Politicians shouldn’t tell us what to teachPosted: February 15, 2013
Quite a debate is currently raging over whether Michael Gove’s announcements on exams and accountability measures represent a humiliating climb down or a cunning ploy to get 90% of what he wanted while seeming to give ground.
Against this background, the new National Curriculum proposals have perhaps received less attention than they otherwise might. It is of course true that many schools are not required to pay any attention to what the National Curriculum says. However, we should not under-estimate how much Gove is committed to his curriculum. He will assuredly use all the levers provided by testing and inspection to make sure that all schools do indeed follow it.
This curriculum represents the most blatant attempt yet by a politician to impose a particular ideology on children in defiance of the vast bulk of professional opinion. Moreover that ideology is profoundly reactionary and shows almost no understanding of the world that our children will be living in.
The curriculum is dominated throughout by traditional knowledge and traditional ways of accessing and transmitting that knowledge. So, two new aims are identified for the curriculum, in addition to those set out in 1988. They are to:
- provide pupils with an introduction to the core knowledge that they need to be educated citizens.
- introduce pupils to the best that has been thought and said; and help engender an appreciation of human creativity and achievement.
The latter is virtually a quote from Mathew Arnold in 1869. However Arnold went on to say that students should:
“through this knowledge, turn a stream of fresh and free thought upon our stock notions and habits, which we now follow staunchly but mechanically, vainly imagining that there is a virtue in following them staunchly which makes up for the mischief of following them mechanically”
“Fresh and free thinking” are not to be encouraged in Mr Gove’s world! Heaven forbid that our “stock notions and habits” should be challenged.
The professional criticism of this new curriculum has been savage:
“At primary level this looks like leading to an unhelpful, exclusive overemphasis on systematic synthetic phonics in the teaching of early reading and an obsession with grammatical forms and terminology in the teaching of writing. At secondary level it suggests a narrow curriculum with a heavy emphasis on literature from the canon. Most important is the woeful undervaluing of oracy in the curriculum – good speaking and listening work should be at the heart of English given the links between language development and the development of thought and all forms of literacy. It seems the English curriculum will essentially be devoid of important areas like drama, media, multimodal texts and creativity.” (NATE)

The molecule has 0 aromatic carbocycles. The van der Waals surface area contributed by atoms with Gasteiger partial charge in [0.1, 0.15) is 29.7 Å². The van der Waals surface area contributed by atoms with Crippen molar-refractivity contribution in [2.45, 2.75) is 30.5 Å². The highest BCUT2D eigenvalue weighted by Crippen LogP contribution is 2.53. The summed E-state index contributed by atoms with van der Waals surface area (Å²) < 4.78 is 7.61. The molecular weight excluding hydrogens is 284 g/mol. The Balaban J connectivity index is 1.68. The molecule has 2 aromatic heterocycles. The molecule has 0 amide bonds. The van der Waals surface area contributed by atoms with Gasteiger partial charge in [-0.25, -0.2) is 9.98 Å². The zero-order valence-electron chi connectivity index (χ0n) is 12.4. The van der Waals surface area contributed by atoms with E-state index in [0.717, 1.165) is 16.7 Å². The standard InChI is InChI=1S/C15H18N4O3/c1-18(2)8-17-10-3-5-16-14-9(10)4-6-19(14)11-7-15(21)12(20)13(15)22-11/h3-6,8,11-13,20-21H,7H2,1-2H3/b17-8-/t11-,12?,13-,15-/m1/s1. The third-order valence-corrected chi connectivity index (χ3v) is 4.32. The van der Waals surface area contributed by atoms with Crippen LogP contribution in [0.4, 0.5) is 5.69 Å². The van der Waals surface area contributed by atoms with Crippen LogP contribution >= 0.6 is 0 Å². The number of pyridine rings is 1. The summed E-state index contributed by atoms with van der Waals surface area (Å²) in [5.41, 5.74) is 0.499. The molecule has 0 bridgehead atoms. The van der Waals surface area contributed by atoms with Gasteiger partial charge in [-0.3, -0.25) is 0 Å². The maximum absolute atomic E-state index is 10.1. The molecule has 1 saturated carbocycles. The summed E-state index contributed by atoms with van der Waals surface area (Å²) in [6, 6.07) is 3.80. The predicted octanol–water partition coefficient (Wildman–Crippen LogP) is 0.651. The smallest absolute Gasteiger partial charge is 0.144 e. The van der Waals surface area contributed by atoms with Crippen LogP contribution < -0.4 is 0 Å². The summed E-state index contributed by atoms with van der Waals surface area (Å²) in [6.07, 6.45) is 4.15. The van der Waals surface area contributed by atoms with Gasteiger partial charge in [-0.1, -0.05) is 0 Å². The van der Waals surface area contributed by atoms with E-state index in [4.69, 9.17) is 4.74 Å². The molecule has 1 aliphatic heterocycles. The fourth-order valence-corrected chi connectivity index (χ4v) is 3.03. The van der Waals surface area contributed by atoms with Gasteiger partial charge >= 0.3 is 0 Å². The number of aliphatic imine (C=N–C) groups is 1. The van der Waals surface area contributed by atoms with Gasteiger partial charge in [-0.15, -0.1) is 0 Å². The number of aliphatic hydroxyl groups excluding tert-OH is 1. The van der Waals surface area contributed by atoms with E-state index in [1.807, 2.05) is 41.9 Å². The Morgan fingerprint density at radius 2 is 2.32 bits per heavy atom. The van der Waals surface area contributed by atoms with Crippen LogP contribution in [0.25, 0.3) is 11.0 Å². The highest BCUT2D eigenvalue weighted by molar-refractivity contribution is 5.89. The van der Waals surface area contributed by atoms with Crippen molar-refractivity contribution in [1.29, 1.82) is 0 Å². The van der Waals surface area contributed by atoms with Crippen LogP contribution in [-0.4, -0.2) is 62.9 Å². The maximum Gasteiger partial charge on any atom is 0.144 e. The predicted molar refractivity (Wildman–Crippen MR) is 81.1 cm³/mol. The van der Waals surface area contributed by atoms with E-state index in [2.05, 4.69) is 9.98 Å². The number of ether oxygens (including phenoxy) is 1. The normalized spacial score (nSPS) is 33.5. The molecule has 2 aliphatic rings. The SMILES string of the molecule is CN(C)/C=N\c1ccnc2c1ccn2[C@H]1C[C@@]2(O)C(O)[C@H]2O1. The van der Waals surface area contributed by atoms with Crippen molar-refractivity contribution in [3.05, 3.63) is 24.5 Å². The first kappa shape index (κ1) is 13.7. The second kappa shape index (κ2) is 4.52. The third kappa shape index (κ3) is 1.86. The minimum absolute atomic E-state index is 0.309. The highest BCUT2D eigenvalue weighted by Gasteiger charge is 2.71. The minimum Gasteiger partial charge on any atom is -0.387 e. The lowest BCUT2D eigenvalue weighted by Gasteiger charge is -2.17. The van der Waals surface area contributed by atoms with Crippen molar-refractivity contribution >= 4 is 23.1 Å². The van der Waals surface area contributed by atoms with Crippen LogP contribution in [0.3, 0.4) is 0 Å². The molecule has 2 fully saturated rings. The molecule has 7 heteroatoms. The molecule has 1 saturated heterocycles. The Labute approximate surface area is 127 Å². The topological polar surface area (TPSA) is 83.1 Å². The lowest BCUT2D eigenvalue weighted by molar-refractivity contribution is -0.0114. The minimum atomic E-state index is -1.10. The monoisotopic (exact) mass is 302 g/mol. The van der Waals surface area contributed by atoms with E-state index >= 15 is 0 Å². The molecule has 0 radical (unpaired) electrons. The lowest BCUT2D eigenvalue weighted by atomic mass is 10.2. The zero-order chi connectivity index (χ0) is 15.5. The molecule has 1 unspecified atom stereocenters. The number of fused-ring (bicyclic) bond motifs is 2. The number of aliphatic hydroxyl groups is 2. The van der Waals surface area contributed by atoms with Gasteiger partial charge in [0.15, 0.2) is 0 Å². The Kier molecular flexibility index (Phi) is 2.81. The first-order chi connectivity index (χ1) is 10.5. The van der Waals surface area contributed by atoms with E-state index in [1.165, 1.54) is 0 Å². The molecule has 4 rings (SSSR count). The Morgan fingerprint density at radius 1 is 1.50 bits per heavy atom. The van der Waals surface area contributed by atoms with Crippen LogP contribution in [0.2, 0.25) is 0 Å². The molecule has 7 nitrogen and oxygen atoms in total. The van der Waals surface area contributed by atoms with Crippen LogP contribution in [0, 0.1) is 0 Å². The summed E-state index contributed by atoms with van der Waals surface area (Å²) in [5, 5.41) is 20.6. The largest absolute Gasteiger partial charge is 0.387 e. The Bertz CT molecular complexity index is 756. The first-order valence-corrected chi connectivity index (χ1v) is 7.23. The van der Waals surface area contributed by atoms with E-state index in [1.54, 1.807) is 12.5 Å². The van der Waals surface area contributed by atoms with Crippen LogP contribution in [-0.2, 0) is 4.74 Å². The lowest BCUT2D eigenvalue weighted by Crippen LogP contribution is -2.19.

“We do not support a ‘curriculum of compliance’. A curriculum that narrowly focuses on a set of given facts and expects children to passively absorb them is not what we want.“ (Geographical Association).
The content is heavily prescriptive and shows little evidence that any meaningful thought has gone into selection; indeed some decisions seem quite arbitrary and even bizarre. Attempting to teach such a content heavy curriculum will lead to little more than a superficial recollection of names and dates. The content of the draft Programmes of Study are far too narrow in their focus on British political history. References to women and diverse ethnic groups are clearly tokenistic. Nods to social, economic and cultural history are rare. The authors of this curriculum have completely failed to understand what progression in history might mean or how a good grasp of chronology can be developed. More than twenty years of thoughtful and sophisticated approaches to curriculum development have been thrown away in this document. (Historical Association).
This curriculum will do nothing to develop in pupils the kinds of skills and qualities that even organisations like the CBI are crying out for. Gove has accused his critics of a “Downton Abbey” approach – deliberately denying to young people the knowledge that they need.
The reality is that his concept of knowledge is stuck firmly in the past. A curriculum that thinks British history is all we need to know, that recognises no communications media except the printed word and that can reduce oracy to formal speeches and debates is profoundly unfit for purpose. He, surely, is the one who is denying to young people an education fit for their future.
The case is now surely made for removing from politicians the power to determine the school curriculum. But we also need to understand that what we are now seeing is something of a different order to what has gone before. Previous curricula have been based on wide consultation and have sought to develop a professional consensus. This one flies quite deliberately in the face of professional opinion and seeks to impose the half-baked ideas of passing politicians on all our children. They should not have the power to do that.